38. Ingela Alger, 2010. "Corrigendum: Public Goods Games, Altruism, and Evolution," Journal of Public Economic Theory, Association for Public Economic Theory, vol. 12(6), pages 1135-1135, December.
  39. James C. Cox & Vjollca Sadiraj, 2012. "Direct Tests Of Individual Preferences For Efficiency And Equity," Economic Inquiry, Western Economic Association International, vol. 50(4), pages 920-931, October.
  40. anonymous, 1999. "Western economic developments," Western economic developments, Federal Reserve Bank of San Francisco, issue May.
Full references (including those not matched with items on IDEAS)

This item is not listed on Wikipedia, on a reading list or among the top items on IDEAS.

When requesting a correction, please mention this item's handle: RePEc:tse:wpaper:25607. See general information about how to correct material in RePEc.

For technical questions regarding this item, or to correct its authors, title, abstract, bibliographic or download information, contact: ()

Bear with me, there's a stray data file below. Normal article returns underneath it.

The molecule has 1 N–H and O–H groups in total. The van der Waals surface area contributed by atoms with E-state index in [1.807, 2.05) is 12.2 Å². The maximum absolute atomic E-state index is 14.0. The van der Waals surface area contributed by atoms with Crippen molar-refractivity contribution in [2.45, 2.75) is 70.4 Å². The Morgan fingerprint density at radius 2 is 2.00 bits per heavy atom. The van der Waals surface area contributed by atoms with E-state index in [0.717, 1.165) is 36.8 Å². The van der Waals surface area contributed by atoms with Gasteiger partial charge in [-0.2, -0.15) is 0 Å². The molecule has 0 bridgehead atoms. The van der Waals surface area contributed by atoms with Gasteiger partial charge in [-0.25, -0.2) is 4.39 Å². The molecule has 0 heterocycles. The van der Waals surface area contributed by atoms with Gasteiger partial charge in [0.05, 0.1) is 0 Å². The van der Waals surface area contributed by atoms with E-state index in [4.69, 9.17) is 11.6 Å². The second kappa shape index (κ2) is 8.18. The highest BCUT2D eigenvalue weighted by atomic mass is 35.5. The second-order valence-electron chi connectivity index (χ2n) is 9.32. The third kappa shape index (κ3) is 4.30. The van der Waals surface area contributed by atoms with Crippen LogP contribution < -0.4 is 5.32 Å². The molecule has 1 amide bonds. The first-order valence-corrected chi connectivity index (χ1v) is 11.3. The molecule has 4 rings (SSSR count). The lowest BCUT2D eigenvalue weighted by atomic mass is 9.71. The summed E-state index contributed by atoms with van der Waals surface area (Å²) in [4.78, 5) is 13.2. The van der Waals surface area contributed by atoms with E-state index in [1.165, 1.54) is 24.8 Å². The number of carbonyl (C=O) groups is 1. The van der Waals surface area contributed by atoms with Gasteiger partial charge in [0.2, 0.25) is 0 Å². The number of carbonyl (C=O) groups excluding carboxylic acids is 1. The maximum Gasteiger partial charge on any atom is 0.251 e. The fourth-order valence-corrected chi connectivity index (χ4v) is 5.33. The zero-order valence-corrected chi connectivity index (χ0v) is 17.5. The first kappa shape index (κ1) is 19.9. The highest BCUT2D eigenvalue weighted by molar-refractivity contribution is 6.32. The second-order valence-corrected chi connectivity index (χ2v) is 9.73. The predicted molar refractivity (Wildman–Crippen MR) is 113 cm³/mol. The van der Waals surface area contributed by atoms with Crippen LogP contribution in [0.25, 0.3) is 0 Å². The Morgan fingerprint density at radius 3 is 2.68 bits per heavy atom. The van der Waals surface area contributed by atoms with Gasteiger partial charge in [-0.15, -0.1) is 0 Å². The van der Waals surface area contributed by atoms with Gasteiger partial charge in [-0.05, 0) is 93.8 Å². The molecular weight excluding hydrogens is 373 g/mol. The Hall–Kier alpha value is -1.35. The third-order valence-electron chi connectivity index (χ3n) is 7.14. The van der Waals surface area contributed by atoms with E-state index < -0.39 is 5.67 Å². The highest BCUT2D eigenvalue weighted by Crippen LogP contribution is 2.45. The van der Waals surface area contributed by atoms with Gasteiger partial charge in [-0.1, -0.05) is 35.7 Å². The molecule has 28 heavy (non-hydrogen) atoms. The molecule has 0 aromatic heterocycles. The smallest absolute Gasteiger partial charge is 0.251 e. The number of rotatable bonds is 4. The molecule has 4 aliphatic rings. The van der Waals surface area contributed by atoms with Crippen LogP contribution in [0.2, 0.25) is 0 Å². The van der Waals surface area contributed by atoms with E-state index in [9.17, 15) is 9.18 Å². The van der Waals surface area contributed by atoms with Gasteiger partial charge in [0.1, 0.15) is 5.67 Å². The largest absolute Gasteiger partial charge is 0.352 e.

If you have authored this item and are not yet registered with RePEc, we encourage you to do it here. This allows to link your profile to this item. It also allows you to accept potential citations to this item that we are uncertain about.

If references are entirely missing, you can add them using this form.

If the full references list an item that is present in RePEc, but the system did not link to it, you can help with this form.

If you know of missing items citing this one, you can help us creating those links by adding the relevant references in the same way as above, for each refering item. If you are a registered author of this item, you may also want to check the "citations" tab in your profile, as there may be some citations waiting for confirmation.

Please note that corrections may take a couple of weeks to filter through the various RePEc services.

This information is provided to you by IDEAS at the Research Division of the Federal Reserve Bank of St. Louis using RePEc data.